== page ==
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Disaster usually strikes at a distance. I’m not safe behind my screen this time. Smoke is in the air — leaving dead trees in Australia’s regional areas to be inhaled by fresh lungs around the country.

This year’s bushfires have been a wake up call. About both a sheltered individual life and our actions as a collective. Climate change isn’t a new conversation. But what’s changed is those looming consequences are now here to be experienced. One doesn’t need statistics, expert opinions or images of melting icecaps to make a point. They can simply point outside the window. There’s no escaping talking or thinking about it. It’s like that bridge we were eventually going to cross has come speeding towards us engulfed in flames.

The shared reaction was shock and sadness. The enormity of everything lost — the lives, animals, homes, nature — is almost impossible to comprehend. Then as the reports started to be released —  about the government ignoring climate scientists, fire chiefs, slashing fire service budgets, permitting the privatisation of water — anger started to rise along with the heat.

In an attempt to be a well informed citizen (and address my guilt over so much happening that I wasn’t aware of) I travelled through podcasts, news articles and online conversations to understand the situation. But with each step another mile appeared. And it didn’t take long for a sense of defeat and despair to come over me.

I questioned what carrying all this information would serve. I mean, I know where I stand. I certainly didn’t vote for a climate change denying government. This sentiment was shared by others. I came across several reminders that it’s okay to switch off and take a break. Especially if you’re a sensitive person. There’s a difference between sticking your head in the sand and self-care.

Also helpful was the advice of Anna Rose. In her viral video encouraging people to express their concerns about climate change to their local MP, she reminded us that action is the only thing that will change anything. Information informs action. And action leads to results — well, hopefully. I’ve always focused on my ‘circle of influence’ — the direct difference I can personally make. But I’m realising that positive change is a team sport. There are many things we can’t do alone.

So I wrote to my local MP. I also found this article encouraging ‘ordinary people to own this problem’ and make attempts to reduce their carbon footprint. It’s inspired me to do more. I’m already vegan (the most direct way to help the environment) and buy as much as I can second hand. But there’s always more that can be done. Long term, I’d love to learn to live self-sustainably. But that’s long term.

For now I’ll focus on what I can do. And on that list is using my voice and presence. I prefer to avoid conflict, but I know there are more conversations around veganism that I could engage in — particularly with people who are open to learning. There are also events and protests I could attend. Last week I joined a major climate action protest in my home city. Being surrounded by likeminded individuals — marching and chanting — is uplifting. It shares the weight one feels under. It reminds us that when we look out the window or into our screens with heavy hearts, we’re not the only set of eyes tearing up.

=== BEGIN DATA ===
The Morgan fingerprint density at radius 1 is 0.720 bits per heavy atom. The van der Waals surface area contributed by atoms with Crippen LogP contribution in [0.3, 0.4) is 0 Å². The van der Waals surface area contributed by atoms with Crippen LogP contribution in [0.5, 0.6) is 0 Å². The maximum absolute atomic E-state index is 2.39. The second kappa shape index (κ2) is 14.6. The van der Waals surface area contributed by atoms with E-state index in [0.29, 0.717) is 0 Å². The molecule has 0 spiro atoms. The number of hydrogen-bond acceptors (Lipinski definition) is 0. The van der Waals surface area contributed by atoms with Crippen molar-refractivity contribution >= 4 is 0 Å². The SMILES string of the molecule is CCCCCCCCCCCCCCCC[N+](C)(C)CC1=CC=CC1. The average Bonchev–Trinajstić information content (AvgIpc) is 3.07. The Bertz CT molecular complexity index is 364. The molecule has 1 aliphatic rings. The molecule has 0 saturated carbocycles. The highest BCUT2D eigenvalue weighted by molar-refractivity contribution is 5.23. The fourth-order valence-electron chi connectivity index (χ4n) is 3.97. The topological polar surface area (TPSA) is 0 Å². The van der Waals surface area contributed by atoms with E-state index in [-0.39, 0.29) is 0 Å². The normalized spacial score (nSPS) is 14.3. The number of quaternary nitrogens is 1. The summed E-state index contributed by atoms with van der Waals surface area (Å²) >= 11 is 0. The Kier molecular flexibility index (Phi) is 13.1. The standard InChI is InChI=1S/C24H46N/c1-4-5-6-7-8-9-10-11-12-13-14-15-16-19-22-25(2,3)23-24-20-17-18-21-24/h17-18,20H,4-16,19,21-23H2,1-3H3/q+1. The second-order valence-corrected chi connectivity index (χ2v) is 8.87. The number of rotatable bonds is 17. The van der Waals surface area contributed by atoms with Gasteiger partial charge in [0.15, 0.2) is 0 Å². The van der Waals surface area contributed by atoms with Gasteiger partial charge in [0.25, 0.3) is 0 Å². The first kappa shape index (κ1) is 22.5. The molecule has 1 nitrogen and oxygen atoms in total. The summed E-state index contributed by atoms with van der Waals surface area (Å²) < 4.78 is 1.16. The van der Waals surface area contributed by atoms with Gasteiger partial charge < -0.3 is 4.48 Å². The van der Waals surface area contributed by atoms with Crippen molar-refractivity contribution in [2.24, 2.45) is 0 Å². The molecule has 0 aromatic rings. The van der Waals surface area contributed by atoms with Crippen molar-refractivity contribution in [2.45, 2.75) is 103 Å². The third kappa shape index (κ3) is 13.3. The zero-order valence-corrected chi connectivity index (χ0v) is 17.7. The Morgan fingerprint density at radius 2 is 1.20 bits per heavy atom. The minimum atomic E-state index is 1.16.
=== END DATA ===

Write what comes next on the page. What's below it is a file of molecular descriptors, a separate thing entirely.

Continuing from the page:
Political orientation and other differences aside, this isn’t a time to be divided. Even though  disinformation campaigns try to achieve this, the circulating images of suffering children and animals have pierced us all the same. And as a result, this tragedy has threaded us tightly together. It’s touching to hear about the major funds being raised as well as the individual stories of kindness on the front line. It’s also empowering… We are so capable when we come together around a cause we care about. I want everyone to see this.

This is why every fibre of my being hopes the Australian Bushfires of 2020 are never forgotten. The fire is what we’re fighting, sure. But let’s remember that fire is also a symbol of transformation. Like the charred landscape where new life will slowly sprout, I hope we do the same. A new way of living has to emerge.

This goes beyond a government that invests in renewable energy and takes climate change seriously. There’s a clear message for us in these smoke filled skies. We don’t just need to repair the planet, we need to repair our relationship with her — Gaia. This connection to the land central to the culture of Australia’s First Nations Peoples. Sadly, it has been severed by colonialism.

This could be another post all together, so I’ll just share a paragraph by Danielle Celermajer who perfectly captures my what I’d like to express:

“We can also identify the humans and human cultures that have told ourselves that we are superior to, and thus have the right to dominate and exploit, other animals and the natural world. That we are the ones who get to flourish, and that everything else that is here, is here for our use. That other beings are not life but resource.”

As I write this on the 17th January 2020, the fires still continue. I am worried about the future. But as I told a friend recently, it’s not a matter of it will be okay. It’s about making a promise to never give up on the world that our hearts tell us is possible. Sure, following generations may look back and criticise our systematic failures. But they’ll still recognise the attempts by the few to make things better… And they’ll find inspiration to march, chant and take other forms of action. Much like we do today.

These fires will eventually go out. This we know. But again, what I’m hoping for is that the desire for change that this tragedy has ignited, never does.

 

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